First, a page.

Chicago digs deep to better manage stormwater
The $194.5 million Calumet Tunnel, part of the Calumet Tunnel System in Chicago’s southern suburbs, was recently completed more than a year ahead of schedule.
A joint venture including Kenny Construction, Wheeling, Ill. (lead contractor); Kiewit Construction, Omaha Neb.; and Shea Construction, Walnut, Calif., built the 11.6-mile tunnel in a project for the Metropolitan Water Reclamation District of Greater Chicago (MWRDGC).
The Calumet Tunnel System is one of four legs of the MWRDGC’s Tunnel and Reservoir Plan (TARP) begun in the 1970s and projected to end within the next decade.
Commonly known as Deep Tunnell the plan is the nucleus of the area’s wastewater transference and storage system, designed to control pollution and flooding caused by CSOs in the city and its 51 suburbs, an area covering 375 square miles.
At completion, it will benefit nearly four million people, many of whom have dealt repeatedly with pollution and flooded basements as a result of backed-up sewage and stormwater.
Deep Tunnel, a product of city, county and state efforts, is a system of cavernous tunnels up to 340 feet deep that will intercept stormwater over-flow and channel it to multi-billion gallon storage reservoirs underground. After storms subside, the reservoirs and tunnels can be pumped dry and the water cleaned and discharged into the lake.
“This project was started because we have a system that, when it rains heavily, allows water to wind up in Lake Michigan and in the basements,” says Frank Dalton, the water district’s retired general manager and the originator of TARP.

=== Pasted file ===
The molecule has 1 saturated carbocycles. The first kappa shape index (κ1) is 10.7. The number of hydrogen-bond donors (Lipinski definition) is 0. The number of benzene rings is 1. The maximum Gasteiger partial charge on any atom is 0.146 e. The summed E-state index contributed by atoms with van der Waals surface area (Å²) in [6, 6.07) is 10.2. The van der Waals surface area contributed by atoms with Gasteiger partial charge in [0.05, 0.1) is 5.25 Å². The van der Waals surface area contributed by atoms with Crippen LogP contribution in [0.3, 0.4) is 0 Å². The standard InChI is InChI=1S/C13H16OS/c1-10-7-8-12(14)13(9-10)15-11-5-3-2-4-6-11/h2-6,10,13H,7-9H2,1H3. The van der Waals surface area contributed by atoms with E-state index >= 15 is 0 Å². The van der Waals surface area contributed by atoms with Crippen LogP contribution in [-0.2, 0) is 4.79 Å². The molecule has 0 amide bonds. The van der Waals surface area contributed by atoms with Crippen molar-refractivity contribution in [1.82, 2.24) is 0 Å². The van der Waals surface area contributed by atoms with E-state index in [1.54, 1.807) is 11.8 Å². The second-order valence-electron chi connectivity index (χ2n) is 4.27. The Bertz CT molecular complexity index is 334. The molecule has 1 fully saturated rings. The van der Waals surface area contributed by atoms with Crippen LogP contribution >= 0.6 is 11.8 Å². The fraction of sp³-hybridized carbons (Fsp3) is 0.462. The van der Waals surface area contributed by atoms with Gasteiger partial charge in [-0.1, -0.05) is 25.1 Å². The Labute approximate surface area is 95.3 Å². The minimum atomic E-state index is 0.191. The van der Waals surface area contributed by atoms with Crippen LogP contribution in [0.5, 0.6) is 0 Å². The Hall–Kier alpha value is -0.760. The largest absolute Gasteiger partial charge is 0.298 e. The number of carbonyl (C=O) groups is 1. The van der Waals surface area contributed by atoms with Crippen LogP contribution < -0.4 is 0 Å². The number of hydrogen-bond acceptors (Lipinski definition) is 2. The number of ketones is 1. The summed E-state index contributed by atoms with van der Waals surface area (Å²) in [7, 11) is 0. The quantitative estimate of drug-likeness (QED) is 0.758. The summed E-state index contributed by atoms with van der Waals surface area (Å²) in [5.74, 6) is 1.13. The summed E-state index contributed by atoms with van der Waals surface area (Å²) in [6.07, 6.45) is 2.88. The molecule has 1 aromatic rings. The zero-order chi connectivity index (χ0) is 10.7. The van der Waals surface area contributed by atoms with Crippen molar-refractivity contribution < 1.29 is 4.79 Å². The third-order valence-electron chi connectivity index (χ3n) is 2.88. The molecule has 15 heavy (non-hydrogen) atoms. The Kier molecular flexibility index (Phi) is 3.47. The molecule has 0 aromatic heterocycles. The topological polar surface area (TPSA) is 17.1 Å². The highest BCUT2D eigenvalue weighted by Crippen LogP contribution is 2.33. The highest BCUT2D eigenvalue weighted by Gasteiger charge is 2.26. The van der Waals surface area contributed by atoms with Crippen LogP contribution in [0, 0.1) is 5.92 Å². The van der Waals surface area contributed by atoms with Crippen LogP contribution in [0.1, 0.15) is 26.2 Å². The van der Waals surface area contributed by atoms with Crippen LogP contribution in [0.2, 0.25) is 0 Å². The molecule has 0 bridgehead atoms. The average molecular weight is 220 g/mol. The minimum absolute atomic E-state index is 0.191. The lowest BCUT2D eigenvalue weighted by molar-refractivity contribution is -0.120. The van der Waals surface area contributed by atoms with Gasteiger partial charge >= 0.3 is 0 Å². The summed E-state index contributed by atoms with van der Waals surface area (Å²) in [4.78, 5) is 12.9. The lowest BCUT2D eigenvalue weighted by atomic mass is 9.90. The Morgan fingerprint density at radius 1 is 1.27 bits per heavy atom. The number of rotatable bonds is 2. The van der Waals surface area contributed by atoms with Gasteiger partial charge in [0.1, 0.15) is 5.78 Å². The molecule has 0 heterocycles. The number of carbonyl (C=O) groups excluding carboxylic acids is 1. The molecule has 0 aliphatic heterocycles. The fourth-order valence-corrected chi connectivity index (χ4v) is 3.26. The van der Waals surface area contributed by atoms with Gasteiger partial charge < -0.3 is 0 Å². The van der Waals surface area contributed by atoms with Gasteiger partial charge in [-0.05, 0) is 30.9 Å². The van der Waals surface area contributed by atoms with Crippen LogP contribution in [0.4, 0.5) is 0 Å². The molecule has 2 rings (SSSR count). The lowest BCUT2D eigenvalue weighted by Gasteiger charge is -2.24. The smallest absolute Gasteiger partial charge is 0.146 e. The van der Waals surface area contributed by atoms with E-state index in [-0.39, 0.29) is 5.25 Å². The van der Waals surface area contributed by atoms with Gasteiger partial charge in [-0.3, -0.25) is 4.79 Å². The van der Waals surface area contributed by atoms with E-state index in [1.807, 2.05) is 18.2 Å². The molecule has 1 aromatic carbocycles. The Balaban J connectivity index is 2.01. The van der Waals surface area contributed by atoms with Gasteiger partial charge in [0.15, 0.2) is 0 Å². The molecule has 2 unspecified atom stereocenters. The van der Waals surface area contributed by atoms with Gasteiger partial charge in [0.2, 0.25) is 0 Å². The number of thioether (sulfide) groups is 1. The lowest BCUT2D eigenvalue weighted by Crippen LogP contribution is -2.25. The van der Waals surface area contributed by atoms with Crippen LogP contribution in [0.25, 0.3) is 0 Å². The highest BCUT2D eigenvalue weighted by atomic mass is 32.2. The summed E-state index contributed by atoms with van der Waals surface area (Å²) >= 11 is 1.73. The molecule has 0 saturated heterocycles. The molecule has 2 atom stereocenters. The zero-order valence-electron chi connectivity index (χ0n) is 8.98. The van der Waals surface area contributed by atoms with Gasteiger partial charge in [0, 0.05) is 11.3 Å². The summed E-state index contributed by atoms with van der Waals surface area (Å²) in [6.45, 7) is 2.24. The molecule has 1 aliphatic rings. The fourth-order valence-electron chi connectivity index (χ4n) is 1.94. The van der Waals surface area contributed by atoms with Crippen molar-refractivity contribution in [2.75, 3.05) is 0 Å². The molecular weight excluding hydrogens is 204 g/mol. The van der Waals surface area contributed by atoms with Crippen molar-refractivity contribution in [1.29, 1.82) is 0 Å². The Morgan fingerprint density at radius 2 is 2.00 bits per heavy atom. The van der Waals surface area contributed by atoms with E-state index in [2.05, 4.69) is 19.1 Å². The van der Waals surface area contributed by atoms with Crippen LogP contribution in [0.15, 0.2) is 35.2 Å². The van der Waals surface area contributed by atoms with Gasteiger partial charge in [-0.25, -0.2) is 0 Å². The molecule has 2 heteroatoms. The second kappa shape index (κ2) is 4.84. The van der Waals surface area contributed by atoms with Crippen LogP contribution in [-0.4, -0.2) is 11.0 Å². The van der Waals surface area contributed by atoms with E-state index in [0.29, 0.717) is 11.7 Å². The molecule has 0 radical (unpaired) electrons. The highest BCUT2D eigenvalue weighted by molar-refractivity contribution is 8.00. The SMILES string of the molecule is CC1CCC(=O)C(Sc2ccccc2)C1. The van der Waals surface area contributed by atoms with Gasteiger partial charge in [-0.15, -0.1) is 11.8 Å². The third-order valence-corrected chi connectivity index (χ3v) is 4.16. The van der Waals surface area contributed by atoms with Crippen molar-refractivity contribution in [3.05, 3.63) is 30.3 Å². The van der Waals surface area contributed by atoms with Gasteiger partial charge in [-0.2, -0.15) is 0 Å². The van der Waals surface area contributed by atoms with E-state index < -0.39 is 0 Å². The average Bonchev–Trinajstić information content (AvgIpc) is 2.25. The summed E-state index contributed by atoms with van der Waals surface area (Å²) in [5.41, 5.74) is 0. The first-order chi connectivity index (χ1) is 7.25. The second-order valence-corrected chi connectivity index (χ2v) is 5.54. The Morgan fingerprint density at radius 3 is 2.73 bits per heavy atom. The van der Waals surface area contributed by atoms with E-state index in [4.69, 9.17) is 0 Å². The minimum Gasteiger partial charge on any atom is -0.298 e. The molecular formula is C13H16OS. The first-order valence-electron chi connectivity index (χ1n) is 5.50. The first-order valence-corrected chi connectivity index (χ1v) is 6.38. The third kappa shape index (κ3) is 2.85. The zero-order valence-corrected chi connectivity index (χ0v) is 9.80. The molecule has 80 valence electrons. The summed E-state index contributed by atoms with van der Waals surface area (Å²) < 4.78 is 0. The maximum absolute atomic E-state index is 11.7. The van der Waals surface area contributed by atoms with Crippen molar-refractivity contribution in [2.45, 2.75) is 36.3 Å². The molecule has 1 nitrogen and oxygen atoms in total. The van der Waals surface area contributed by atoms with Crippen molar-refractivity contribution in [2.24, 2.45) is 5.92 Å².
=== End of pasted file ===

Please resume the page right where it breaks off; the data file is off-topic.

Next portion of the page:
“In Chicago, there is a law that does not allow pollution in Lake Michigan at any time. The only way you can carry out that mandate is to build a second river system, if you will, and that’s really what Deep Tunnel is all about.”
One of the biggest challenges of tunneling in the city was how to make headway without blasting. Municipal authorities wanted to reduce disruptions in residential areas but also specified a need for tunnels with an unprecedented 35-foot diameter.
Tunnels of this size had never been bored because there were no tunnel boring machines (TBMs) large enough to do the job. On the first TARP project in the late `70s, Kenny shut down preliminary drilling for a month and brought in experts from the Colorado School of Mines to reconfigure existing TBMs for the task, thus eliminating the need for blasting.
The construction company’s effort to keep residents updated on tunneling progress was another unique aspect of the project. Representatives frequently went door-to-door in communities around the Calumet project to inform residents of the project’s status. The MWRDGC now requires all TARP contractors to make similar efforts. After completion of the Calumet Tunnel System, work began on the Des Plaines leg, taking Deep Tunnel one step closer to its ultimate goal. The success of the project in the elimination of flooding will help rid the Chicago area of an historical nemesis.